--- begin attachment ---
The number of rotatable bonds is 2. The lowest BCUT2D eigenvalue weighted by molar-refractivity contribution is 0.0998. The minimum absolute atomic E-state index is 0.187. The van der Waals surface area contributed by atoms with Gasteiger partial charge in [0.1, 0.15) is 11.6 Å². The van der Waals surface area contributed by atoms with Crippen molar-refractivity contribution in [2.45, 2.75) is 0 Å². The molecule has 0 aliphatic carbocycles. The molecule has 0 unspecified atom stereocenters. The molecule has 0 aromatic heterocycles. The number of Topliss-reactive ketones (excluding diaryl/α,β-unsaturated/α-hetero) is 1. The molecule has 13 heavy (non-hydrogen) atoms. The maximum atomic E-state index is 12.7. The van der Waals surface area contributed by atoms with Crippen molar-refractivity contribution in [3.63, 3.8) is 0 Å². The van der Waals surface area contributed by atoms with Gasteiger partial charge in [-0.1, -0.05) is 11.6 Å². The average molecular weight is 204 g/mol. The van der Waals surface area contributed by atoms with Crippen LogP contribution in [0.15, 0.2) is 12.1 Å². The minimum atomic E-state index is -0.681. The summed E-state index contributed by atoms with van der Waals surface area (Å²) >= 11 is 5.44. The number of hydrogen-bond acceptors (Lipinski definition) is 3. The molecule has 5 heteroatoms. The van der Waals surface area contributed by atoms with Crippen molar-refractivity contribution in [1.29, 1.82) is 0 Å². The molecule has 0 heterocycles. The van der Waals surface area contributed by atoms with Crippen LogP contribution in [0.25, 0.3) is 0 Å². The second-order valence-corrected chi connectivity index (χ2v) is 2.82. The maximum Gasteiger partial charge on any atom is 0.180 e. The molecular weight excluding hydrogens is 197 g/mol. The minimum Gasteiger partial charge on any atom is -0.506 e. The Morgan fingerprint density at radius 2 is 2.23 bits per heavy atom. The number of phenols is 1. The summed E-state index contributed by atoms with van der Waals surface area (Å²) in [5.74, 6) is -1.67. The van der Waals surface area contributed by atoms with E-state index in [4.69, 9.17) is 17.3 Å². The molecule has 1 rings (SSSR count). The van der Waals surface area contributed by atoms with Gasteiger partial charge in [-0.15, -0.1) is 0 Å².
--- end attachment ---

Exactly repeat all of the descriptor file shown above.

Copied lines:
The number of rotatable bonds is 2. The lowest BCUT2D eigenvalue weighted by molar-refractivity contribution is 0.0998. The minimum absolute atomic E-state index is 0.187. The van der Waals surface area contributed by atoms with Gasteiger partial charge in [0.1, 0.15) is 11.6 Å². The van der Waals surface area contributed by atoms with Crippen molar-refractivity contribution in [2.45, 2.75) is 0 Å². The molecule has 0 aliphatic carbocycles. The molecule has 0 unspecified atom stereocenters. The molecule has 0 aromatic heterocycles. The number of Topliss-reactive ketones (excluding diaryl/α,β-unsaturated/α-hetero) is 1. The molecule has 13 heavy (non-hydrogen) atoms. The maximum atomic E-state index is 12.7. The van der Waals surface area contributed by atoms with Crippen molar-refractivity contribution in [3.63, 3.8) is 0 Å². The van der Waals surface area contributed by atoms with Gasteiger partial charge in [-0.1, -0.05) is 11.6 Å². The average molecular weight is 204 g/mol. The van der Waals surface area contributed by atoms with Crippen LogP contribution in [0.15, 0.2) is 12.1 Å². The minimum atomic E-state index is -0.681. The summed E-state index contributed by atoms with van der Waals surface area (Å²) >= 11 is 5.44. The number of hydrogen-bond acceptors (Lipinski definition) is 3. The molecule has 5 heteroatoms. The van der Waals surface area contributed by atoms with Crippen molar-refractivity contribution in [1.29, 1.82) is 0 Å². The molecule has 0 heterocycles. The van der Waals surface area contributed by atoms with Crippen LogP contribution in [0.25, 0.3) is 0 Å². The second-order valence-corrected chi connectivity index (χ2v) is 2.82. The maximum Gasteiger partial charge on any atom is 0.180 e. The molecular weight excluding hydrogens is 197 g/mol. The minimum Gasteiger partial charge on any atom is -0.506 e. The Morgan fingerprint density at radius 2 is 2.23 bits per heavy atom. The number of phenols is 1. The summed E-state index contributed by atoms with van der Waals surface area (Å²) in [5.74, 6) is -1.67. The van der Waals surface area contributed by atoms with E-state index in [4.69, 9.17) is 17.3 Å². The molecule has 1 rings (SSSR count). The van der Waals surface area contributed by atoms with Gasteiger partial charge in [-0.15, -0.1) is 0 Å².